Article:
Crafty ageing

The people who write and publish crosswords have been delighted with the regular studies over the last few years confirming that crosswords help keep the brain functioning as you age. Many other activities can perform a similar function but it is crosswords that seem to be the popular emblem for maintaining an ageing brain. Be prepared to extend the pantheon of brain-sustainers however, as a new study has shown that arts, crafts, and computers are also very effective.

After the age of 65 around 10-20 per cent of people have what is known as mild cognitive impairment (MCI) which involves problems with memory and thinking skills. The new study involved 256 people with an average age of 87 at the start of the study. None of the participants had memory or thinking problems at the beginning.

The subjects were all interviewed as to whether they had taken part in activities during middle age that included artistic pursuits (painting, drawing, sculpting), crafts (woodworking, pottery, sewing), social activities (going to the movies, being part of a book club etc), or computer activities (internet, computer games, online shopping).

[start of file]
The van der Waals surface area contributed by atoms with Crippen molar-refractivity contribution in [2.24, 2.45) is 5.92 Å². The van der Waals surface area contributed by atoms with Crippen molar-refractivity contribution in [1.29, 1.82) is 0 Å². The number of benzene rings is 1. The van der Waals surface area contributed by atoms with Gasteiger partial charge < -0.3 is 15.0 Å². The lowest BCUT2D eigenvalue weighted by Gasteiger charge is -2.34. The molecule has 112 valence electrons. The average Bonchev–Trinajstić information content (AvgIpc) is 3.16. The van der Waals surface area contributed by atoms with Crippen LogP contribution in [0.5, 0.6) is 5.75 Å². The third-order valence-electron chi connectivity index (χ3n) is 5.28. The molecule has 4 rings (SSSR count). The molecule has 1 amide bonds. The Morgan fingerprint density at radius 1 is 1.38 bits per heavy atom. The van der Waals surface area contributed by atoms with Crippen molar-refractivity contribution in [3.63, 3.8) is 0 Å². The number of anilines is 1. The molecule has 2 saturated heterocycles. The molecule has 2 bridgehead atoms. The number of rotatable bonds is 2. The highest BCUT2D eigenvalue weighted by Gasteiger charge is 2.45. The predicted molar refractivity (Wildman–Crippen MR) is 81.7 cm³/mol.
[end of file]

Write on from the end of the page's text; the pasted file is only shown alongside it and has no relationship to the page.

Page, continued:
Testing during the four year follow up revealed that 121 of the participants developed MCI.

Analysis of the study data revealed that those who had undertaken artistic activities in middle age were 73 per cent less likely to develop MCI compared to people who did not participate in artistic activities. That might be expected because artistic pursuits have a reputation as being mentally stimulating but there is good news for you too, crafters and computer geeks. Taking part in crafts was linked to a 45 per cent reduction in MCI risk while computer use led to a 53 per cent reduction. Interestingly socialising was associated with a 55 per cent reduction in MCI risk.

It may be that socialising contributes to part of the value of some of these activities, although probably not the more isolated computer time. It certainly seems that engaging your mind can encourage new neuronal connections that will protect your mental function as you age. So next time you ponder the possible use of that oval shaped raffia-work for sale at the school fete, pause to think that it may in fact have been a neuronal survival package.

Terry Robson

Terry Robson

Terry Robson is the Editor-in-Chief of WellBeing and the Editor of EatWell.

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